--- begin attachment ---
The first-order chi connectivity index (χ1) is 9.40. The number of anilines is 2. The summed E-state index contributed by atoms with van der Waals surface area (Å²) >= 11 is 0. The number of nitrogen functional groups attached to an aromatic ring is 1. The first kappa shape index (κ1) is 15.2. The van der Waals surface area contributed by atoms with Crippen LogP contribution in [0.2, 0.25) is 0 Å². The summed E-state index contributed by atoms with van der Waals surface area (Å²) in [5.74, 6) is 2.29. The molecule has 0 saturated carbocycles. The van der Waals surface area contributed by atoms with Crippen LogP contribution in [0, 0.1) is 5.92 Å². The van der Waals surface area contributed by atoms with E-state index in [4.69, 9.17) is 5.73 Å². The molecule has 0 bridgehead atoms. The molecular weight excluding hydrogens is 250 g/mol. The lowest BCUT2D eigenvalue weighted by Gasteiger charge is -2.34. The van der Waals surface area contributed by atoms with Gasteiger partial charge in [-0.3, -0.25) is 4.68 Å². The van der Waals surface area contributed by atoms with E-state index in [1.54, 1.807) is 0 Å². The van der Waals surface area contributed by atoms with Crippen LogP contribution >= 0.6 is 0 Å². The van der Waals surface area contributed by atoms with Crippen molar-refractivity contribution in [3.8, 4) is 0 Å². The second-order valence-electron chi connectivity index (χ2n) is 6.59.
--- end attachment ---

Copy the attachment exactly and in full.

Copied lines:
The first-order chi connectivity index (χ1) is 9.40. The number of anilines is 2. The summed E-state index contributed by atoms with van der Waals surface area (Å²) >= 11 is 0. The number of nitrogen functional groups attached to an aromatic ring is 1. The first kappa shape index (κ1) is 15.2. The van der Waals surface area contributed by atoms with Crippen LogP contribution in [0.2, 0.25) is 0 Å². The summed E-state index contributed by atoms with van der Waals surface area (Å²) in [5.74, 6) is 2.29. The molecule has 0 saturated carbocycles. The van der Waals surface area contributed by atoms with Crippen LogP contribution in [0, 0.1) is 5.92 Å². The van der Waals surface area contributed by atoms with E-state index in [4.69, 9.17) is 5.73 Å². The molecule has 0 bridgehead atoms. The molecular weight excluding hydrogens is 250 g/mol. The lowest BCUT2D eigenvalue weighted by Gasteiger charge is -2.34. The van der Waals surface area contributed by atoms with Gasteiger partial charge in [-0.3, -0.25) is 4.68 Å². The van der Waals surface area contributed by atoms with E-state index in [1.54, 1.807) is 0 Å². The van der Waals surface area contributed by atoms with Crippen LogP contribution >= 0.6 is 0 Å². The van der Waals surface area contributed by atoms with Crippen molar-refractivity contribution in [3.8, 4) is 0 Å². The second-order valence-electron chi connectivity index (χ2n) is 6.59.